Tar sands – the future of biofuel
The European Union is expected to debate delayed proposals in the coming months on how it will promote greener fuels, in a move that could effectively blacklist tar sands and oil shale from the bloc.
Climate Change Commissioner Connie Hedegaard confirmed last week that a plan on how the bloc will cut transport fuel emissions six per cent by 2020 will recognise that oil from tar sands emits more greenhouse gases (GHG) than conventional oil.
The commission had been expected to make a proposal at the end of last year; however, the plan was delayed by an internal debate about whether to give a separate GHG value to tar sands.
A study recently released by the Commission found the average GHG intensity of tar sands fuels to be 23 per cent higher than conventional fuels.
As the world’s largest source of the controversial energy source, Canada has reportedly been lobbying the commission and member states intensively to block the EU proposals, fearing a move to penalise tar sands would result in reduced exports.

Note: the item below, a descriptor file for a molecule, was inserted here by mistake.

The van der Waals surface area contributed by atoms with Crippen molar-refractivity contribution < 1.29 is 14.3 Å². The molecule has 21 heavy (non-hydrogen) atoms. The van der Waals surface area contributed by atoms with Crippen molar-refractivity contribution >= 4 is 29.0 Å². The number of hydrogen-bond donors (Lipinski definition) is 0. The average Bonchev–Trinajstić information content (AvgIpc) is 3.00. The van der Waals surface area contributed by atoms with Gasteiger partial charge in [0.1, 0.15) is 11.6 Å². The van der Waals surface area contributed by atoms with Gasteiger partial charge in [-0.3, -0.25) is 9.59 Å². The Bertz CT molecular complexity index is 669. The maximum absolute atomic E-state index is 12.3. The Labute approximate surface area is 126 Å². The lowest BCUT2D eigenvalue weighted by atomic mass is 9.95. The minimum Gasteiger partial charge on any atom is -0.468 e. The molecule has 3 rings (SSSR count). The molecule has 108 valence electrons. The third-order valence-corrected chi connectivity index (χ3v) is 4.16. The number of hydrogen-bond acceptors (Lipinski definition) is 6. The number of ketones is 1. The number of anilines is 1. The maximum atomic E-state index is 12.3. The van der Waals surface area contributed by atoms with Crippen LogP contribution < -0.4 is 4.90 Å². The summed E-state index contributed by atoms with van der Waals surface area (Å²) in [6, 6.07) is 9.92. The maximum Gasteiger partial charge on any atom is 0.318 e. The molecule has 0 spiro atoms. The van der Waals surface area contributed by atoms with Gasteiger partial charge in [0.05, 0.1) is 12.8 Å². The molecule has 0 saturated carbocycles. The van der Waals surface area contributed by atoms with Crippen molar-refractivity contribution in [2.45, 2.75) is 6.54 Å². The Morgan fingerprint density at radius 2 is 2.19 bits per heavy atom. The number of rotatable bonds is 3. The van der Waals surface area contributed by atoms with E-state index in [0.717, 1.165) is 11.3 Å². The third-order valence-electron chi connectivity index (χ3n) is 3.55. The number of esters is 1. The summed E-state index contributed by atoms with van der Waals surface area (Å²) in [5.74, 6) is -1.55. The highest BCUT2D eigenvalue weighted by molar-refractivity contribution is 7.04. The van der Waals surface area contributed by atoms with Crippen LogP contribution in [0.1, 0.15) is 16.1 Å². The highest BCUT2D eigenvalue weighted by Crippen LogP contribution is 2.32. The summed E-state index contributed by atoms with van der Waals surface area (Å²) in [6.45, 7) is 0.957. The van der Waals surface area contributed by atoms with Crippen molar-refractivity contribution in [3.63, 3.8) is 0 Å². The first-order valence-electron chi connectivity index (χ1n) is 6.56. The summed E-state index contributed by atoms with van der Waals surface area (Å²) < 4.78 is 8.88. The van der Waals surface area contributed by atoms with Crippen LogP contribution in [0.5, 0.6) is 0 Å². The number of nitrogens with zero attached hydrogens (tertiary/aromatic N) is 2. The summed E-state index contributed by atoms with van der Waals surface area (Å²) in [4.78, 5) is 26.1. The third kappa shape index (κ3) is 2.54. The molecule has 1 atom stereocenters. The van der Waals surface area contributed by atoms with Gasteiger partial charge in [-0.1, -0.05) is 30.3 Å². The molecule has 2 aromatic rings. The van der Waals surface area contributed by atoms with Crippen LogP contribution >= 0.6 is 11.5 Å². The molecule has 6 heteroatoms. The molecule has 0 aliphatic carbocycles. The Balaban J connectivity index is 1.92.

Hedegaard said last week that a proposal “could be discussed with the member states in the coming months”, but insisted the GHG values identified in the report will be subject to a limited peer review.
“Without prejudging the outcome of the peer review process and the subsequent commission internal consultation, it is the commission’s intention at this stage to present a draft implementing measure to the relevant regulatory committee that will include default values both for oil sands and for oil shale, as well as for other unconventional fuels such as coal to liquids and gas to liquids,” she said.
Hedegaard’s announcement was welcomed by a coalition of green groups led by the Co-operative and backed by Labour MEP for Yorkshire and the Humber Linda McAvan, urging the EU treat tar sands differently in the Fuel Quality Directive in order to stop tar sands fuels entering the bloc.
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